Older activists and scholars at the meeting – with experience ranging from revolutions of the 1960s and 70s to the anti-globalisation and feminist movements – viewed these new developments with a mix of excited interest and scepticism. Their questions boiled down to the issues of vision, ideology and strategy: “What are we building?” Puzzled by some of the dynamics in the Arab Spring, one long-time Dutch activist, Kees Stad, asked about Libya, “How is it that NATO is bombing a country and we call this a revolution? What ever happened to the idea of imperialism?”

People’s mobilizations against injustice are always shaped by context and history – an apparently obvious but easily overlooked basic truth. As the world both changes and stays the same, so too does citizen action. To decipher the confusing dynamics shaping citizen action today, Evelina Dagnino, a Brazilian political scientist, introduced a conceptual gem: perverse confluence. Drawing on the last three decades of Brazil’s engagement with the notion of citizenship, she pointed out that opposing political interests – social movements, the state, and the drivers of neoliberalism – all use and promote the notion of active citizens as if united harmoniously in a shared vision of democracy and inclusion. But, in reality, social movements claim and redefine citizenship to recognize and build inclusion across race, class, gender, sexuality and other barriers; the state uses the legalities of citizenship to control who counts, has access, and decides; and neoliberalism equates citizens with consumers and embraces the idea of active citizen engagement as a way to expand markets. Three diametrically opposed agendas snuggled into the same political terminology – an example of perverse confluence, and of the messy contradictions of the moment.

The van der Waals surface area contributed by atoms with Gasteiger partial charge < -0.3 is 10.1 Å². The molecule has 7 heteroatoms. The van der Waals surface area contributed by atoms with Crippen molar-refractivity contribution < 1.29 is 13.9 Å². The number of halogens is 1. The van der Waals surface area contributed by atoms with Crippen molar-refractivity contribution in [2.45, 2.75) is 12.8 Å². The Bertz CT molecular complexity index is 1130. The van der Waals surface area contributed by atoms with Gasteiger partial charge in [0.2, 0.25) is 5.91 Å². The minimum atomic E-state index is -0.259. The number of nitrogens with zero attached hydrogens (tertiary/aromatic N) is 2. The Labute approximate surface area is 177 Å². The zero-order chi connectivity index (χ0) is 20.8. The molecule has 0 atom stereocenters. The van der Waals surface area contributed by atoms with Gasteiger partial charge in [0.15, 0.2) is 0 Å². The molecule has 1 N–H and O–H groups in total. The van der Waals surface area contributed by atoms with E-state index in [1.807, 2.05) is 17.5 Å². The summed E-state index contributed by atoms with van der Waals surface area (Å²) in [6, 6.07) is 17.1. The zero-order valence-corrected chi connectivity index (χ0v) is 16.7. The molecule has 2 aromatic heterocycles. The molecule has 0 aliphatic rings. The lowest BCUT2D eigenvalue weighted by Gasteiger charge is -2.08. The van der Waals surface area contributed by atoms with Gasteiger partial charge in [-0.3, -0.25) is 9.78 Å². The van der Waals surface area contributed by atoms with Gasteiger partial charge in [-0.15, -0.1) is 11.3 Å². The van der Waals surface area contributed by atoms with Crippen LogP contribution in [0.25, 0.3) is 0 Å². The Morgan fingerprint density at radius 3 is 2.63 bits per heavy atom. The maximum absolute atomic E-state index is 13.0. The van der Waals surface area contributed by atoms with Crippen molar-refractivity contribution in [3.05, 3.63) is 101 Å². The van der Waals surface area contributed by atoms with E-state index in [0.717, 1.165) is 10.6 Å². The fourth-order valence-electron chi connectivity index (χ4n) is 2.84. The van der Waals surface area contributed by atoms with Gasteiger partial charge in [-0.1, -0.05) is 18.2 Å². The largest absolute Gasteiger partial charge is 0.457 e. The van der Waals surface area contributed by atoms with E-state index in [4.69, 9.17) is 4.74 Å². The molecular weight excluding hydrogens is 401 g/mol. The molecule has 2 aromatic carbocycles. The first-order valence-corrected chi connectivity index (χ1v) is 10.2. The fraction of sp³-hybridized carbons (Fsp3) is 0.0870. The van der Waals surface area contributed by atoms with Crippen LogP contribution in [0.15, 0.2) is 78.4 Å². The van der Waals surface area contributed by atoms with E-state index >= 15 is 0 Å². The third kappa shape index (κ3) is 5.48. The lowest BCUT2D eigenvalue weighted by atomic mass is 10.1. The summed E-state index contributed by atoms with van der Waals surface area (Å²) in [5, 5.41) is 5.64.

This is a world in which Facebook, the activist’s new weapon of choice, is also a powerful instrument for the promotion of consumer capitalism. This is a world in which some of the strongest movements using left-inspired tactics are in fact right wing (behold the US Tea Party); a world in which so-called progressive and left governments – especially in the Americas – turn out to be the most effective at dismantling reproductive rights and marginalizing feminist agendas. From the Sandinista government’s total ban on abortion and Brazil’s President Dilma Rousseff’s back pedalling on reproductive rights, to President Obama’s last-minute trade away of funding for abortions in Washington DC in the high stakes budget battles of 2011, the former unity between left and feminist agendas, tenuous at best, has given way to the a perverse confluence. As one person in the gathering put it, “What do we do about citizen action mobilizing against freedom?”